Quite a fussy child, when my grandma brought out cakes to go with tea when we visited, I’d only go for two options. If there weren’t there, I’d go hungry. Actually that fussiness hasn’t completely gone away, as the texture of any dried fruit is still a no-go for me – which means no fruit cake, no mince pies, no Christmas pudding, you get the jist. Anyway, I’d either eat jam tarts, or treacle tarts. To this day Grandma’s Treacle tart is one of the best I’ve eaten, and I think I’ve finally managed to replicate it.
It’s quite a bit denser than your traditional Treacle tart, and is best served gently warmed. If you want a gooey, looser filling, simply leave out the oats. I personally prefer it, it’s a bit more substantial, and keeps me from getting a major sugar rush. Perfect with cream, even better with ice cream, this one is a winner for a cold Autumn or Winter night…which is exactly why I’m entering it into Topps Tiles A/W14 National Baking Week Challenge. A few bloggers were hand-picked to enter, and sent some gorgeous baking goodies (currently at my home; I couldn’t quite carry them on the train) and then told to post on this week. Here’s mine, fingers crossed as I know my mum would love to new tiles, and I definitely wouldn’t say no to a Kitchen Aid…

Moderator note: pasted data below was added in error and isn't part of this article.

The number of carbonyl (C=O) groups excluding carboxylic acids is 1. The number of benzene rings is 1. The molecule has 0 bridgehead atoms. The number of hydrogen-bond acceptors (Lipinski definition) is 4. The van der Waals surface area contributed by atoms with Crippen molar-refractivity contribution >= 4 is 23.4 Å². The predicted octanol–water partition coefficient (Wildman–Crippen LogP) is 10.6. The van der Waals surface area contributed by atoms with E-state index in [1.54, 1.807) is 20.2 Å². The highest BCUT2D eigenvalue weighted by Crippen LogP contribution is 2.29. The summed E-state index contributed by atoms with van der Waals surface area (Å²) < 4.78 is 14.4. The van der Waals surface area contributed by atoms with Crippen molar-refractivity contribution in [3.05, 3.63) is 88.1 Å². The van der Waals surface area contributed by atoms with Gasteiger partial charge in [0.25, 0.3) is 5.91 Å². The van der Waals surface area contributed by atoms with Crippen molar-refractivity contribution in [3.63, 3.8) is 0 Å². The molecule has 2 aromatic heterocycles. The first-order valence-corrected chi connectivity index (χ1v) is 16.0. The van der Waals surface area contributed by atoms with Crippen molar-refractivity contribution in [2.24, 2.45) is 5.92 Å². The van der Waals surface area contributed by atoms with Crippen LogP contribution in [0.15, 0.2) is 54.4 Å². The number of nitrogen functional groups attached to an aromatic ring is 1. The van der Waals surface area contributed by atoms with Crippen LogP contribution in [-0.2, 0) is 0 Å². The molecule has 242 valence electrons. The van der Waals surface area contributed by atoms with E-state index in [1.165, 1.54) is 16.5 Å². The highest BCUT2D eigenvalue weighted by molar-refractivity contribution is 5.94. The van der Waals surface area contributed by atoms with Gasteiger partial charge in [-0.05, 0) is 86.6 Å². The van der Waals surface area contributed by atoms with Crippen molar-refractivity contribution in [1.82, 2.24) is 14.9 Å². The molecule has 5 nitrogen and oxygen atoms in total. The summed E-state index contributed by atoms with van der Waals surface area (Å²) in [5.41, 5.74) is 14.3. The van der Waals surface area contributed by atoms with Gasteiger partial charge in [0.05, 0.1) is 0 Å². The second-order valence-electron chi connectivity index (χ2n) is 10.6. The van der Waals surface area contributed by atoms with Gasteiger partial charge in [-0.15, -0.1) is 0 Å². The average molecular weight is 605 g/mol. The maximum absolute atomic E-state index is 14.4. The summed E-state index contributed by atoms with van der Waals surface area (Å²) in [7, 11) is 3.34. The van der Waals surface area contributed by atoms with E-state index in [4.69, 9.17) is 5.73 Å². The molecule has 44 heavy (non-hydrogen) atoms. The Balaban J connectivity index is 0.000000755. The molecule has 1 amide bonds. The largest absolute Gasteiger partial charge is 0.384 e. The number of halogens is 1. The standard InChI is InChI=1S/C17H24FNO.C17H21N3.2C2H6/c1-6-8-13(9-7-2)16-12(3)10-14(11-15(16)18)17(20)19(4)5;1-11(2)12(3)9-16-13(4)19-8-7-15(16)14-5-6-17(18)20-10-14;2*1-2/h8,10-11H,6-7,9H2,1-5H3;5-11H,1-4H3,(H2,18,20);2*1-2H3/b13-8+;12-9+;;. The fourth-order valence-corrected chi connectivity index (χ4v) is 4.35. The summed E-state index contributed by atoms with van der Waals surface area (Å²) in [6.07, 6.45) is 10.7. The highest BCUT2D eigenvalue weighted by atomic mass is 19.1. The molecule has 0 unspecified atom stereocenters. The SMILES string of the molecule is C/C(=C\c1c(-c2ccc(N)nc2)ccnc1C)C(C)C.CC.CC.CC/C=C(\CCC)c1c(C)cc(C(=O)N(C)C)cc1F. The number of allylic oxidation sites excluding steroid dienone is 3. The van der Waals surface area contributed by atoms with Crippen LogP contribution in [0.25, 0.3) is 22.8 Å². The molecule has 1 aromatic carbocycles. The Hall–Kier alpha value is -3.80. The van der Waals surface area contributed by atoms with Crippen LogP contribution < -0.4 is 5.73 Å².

- Pastry case – you could try making my pastry here, replacing any salt/pepper/herbs with a little sugar. Blind bake, cool, then fill. Alternatively buy read rolled and blind bake, or even a ready made pastry case. The steps in this recipe assumes you’ve got a pastry case all ready.
- 400g golden syrup – I bought a 450g tin and just left a spoonful for porridge the next day
- Zest and juice of 1 lemon
- 80g breadcrumbs, which I found was roughly 1 rolls worth
- 2 tablespoons of oats
Stir in your lemon juice and your breadcrumbs/oats. Stir well, until it is all combined. The mix should be thick, but still able to ‘move,’ i.e. when you pour it into the pastry it should spread itself to the edges.
I absolutely love this bake, warm and comforting, and ridiculously simple to make. I’ll never buy one in again – even with buying a pastry case the ingredients are far less science-lab, and there’s something so lovely about the smell of it cooking too. One of life’s greatest pleasure, and I’m very thankful for my Grandma for introducing me to her recipe.
What’s your favourite comforting bake for cold weather?